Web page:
Most runs aren’t anything special. At least, that’s my experience. If it weren’t for the fact that I’m writing about it right now, I’m sure I would never have given last night’s run a second thought. It wasn’t fast. It wasn’t terribly slow. I ran a route I’ve run dozens of times. I didn’t feel amazing, but I didn’t feel bad, either. It was, in a physical sense, unremarkable.
But it felt familiar. Exciting. I enjoyed a surge of motivation — but it felt misplaced. I’m not training for anything right now. I started that run without any goals in mind. Where was this momentum coming from?
Running in early darkness, breathing the crisp air, keeping warm with the help of a few layers — despite what the calendar says, it was my first fall run of the year. It brought me back in time, to my most recent memories of fall runs, and I felt the satisfaction of everything I’d done since then.
Last fall, I was training for my first marathon. Even though I hadn’t told many people yet, I knew that marathon was just a start — the foundation I needed to go after my longtime, quiet goal of completing an Ironman triathlon.
I did a first marathon, then a second. I took three weeks off. Then, in late January, I started a six-month training plan for the Ironman, during which I ran a half marathon and a 70.3 triathlon. And finally, in July, I did what I secretly hoped I could ever since I started dabbling in endurance sports nine years ago — I finished an Ironman.
At that point, my motivation tanked. But last night, on that unremarkable run, it started to come back. I could almost feel the satisfaction of the last 12 months sink into my muscles, like a warmth that softened the rigid rhythm of my stride. Finally. That rhythm had become so monotonous since last year, and I had been unsure when it would bring me comfort again.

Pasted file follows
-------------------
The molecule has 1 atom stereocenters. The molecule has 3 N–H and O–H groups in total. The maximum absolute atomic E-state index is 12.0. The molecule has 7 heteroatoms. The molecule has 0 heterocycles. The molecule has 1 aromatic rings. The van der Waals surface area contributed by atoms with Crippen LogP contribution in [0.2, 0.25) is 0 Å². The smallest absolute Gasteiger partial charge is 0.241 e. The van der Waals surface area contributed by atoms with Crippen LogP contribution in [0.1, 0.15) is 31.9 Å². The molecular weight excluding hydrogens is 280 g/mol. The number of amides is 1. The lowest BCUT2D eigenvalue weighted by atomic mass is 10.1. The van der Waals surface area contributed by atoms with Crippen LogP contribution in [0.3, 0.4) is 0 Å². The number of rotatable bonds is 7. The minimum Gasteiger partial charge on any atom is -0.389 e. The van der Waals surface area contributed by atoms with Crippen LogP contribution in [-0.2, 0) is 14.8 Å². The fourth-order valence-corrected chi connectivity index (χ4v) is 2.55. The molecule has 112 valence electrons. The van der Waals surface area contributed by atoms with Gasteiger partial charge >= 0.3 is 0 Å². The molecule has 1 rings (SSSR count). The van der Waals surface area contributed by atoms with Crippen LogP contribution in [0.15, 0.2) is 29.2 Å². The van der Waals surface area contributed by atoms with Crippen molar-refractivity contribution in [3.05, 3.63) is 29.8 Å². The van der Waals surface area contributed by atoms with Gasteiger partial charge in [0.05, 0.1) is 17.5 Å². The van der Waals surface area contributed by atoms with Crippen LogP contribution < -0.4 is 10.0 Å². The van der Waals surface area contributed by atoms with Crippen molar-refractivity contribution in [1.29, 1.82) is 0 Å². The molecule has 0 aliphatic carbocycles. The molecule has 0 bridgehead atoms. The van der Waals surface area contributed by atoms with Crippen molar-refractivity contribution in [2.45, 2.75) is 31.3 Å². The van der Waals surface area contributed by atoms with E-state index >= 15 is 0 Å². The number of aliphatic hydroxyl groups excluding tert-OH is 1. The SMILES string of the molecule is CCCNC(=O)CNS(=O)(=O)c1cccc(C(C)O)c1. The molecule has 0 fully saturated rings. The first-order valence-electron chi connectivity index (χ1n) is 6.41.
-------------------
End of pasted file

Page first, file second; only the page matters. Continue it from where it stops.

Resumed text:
It’s taken several weeks, but I now feel like I’m in a place where I can reflect on recent goals and use those thoughts to set new ones. But before I get into all that, I have a little story to tell, because between that Ironman in July and my unremarkable run last night, I did something else: Ironman 70.3 Atlantic City.
When I signed up for that race many months ago, it seemed like a great idea. Based on my history, a late-season race on a flat course is a recipe for a PR, so I set that goal. Unfortunately, in doing so I forgot to account for one thing: The Ironman was my primary source of motivation to train in 2017. That fierce drive got me through the finish line in Lake Placid, and then it was gone.
I planned to take a week off after Placid. Two weeks later, I still wasn’t feeling it. In the month following the Ironman, I ran only three times. I biked twice. I never went to the pool.
I eventually put in a little more work before Atlantic City, but my goals changed. They had to. I just wanted to have fun and then do nothing for a while, so I went into Atlantic City running on fumes, unsure how I’d perform.
Here’s how it went:
the swim // 1.2 miles
It was very hot. The water was cool enough to be wetsuit legal but warm enough that it felt like swimming in bathwater. Dirty bathwater. Dirty, smelly bathwater. I’ve never wanted to finish the swim leg of a race so quickly. Given this goal, it would have been helpful to swim in a straight line from buoy to buoy. That effort would have been greatly aided by knowing the course, but I didn’t look at it before getting in the water. As such, I thought I was supposed to swim to the left of the buoys — a misconception I learned about the hard way, by way of a frantic volunteer in a kayak.
Pro tip: If you’re not one of the best swimmers in your field and you find yourself alone during the swim, you’ve gone off course.
Once out of the water, I ran to the wetsuit strippers: volunteers who help competitors take off their wetsuits. How it works: You pull down the top of your wetsuit to your hips, then lie down and raise your legs while the volunteers finish the job by pulling the suit off your bottom. Having gained a few pounds in my post-Ironman laziness, my wetsuit was a bit more snug than usual. The volunteers’ first attempt at pulling off my suit resulted in them dragging me five feet across the ground — the suit was stuck on my butt. They had to recruit a third volunteer to help remove the suit. Man, I wish I had a video of this catastrophe. I was laughing so hard I had to walk part of the way to transition, but I was entertained to the point of not caring about losing time.
time: 36 minutes 22 seconds
the bike // 56 miles